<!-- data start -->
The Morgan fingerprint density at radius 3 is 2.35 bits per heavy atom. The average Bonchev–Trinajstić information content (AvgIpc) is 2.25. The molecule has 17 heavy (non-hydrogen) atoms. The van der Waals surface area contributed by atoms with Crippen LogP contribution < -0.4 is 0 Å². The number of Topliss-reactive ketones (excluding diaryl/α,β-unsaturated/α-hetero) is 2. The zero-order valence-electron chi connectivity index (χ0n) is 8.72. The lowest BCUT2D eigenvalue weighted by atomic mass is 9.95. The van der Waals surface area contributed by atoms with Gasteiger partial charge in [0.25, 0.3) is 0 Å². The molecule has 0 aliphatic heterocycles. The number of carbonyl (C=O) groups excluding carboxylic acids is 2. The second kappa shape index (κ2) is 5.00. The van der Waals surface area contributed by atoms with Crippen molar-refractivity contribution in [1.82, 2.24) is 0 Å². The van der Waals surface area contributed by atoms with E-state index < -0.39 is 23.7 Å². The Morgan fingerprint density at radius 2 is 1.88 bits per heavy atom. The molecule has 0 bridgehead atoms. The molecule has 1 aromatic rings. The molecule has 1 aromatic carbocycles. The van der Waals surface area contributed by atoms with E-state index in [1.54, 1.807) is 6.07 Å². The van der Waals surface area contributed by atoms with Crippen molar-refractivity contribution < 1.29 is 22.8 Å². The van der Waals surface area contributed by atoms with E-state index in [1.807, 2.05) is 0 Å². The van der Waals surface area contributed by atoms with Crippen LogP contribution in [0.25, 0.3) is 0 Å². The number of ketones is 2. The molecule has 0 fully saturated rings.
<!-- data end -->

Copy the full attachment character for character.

The Morgan fingerprint density at radius 3 is 2.35 bits per heavy atom. The average Bonchev–Trinajstić information content (AvgIpc) is 2.25. The molecule has 17 heavy (non-hydrogen) atoms. The van der Waals surface area contributed by atoms with Crippen LogP contribution < -0.4 is 0 Å². The number of Topliss-reactive ketones (excluding diaryl/α,β-unsaturated/α-hetero) is 2. The zero-order valence-electron chi connectivity index (χ0n) is 8.72. The lowest BCUT2D eigenvalue weighted by atomic mass is 9.95. The van der Waals surface area contributed by atoms with Gasteiger partial charge in [0.25, 0.3) is 0 Å². The molecule has 0 aliphatic heterocycles. The number of carbonyl (C=O) groups excluding carboxylic acids is 2. The second kappa shape index (κ2) is 5.00. The van der Waals surface area contributed by atoms with Crippen molar-refractivity contribution in [1.82, 2.24) is 0 Å². The van der Waals surface area contributed by atoms with E-state index < -0.39 is 23.7 Å². The Morgan fingerprint density at radius 2 is 1.88 bits per heavy atom. The molecule has 0 bridgehead atoms. The molecule has 1 aromatic rings. The molecule has 1 aromatic carbocycles. The van der Waals surface area contributed by atoms with E-state index in [1.54, 1.807) is 6.07 Å². The van der Waals surface area contributed by atoms with Crippen molar-refractivity contribution < 1.29 is 22.8 Å². The van der Waals surface area contributed by atoms with E-state index in [1.807, 2.05) is 0 Å². The van der Waals surface area contributed by atoms with Crippen LogP contribution in [0.25, 0.3) is 0 Å². The number of ketones is 2. The molecule has 0 fully saturated rings.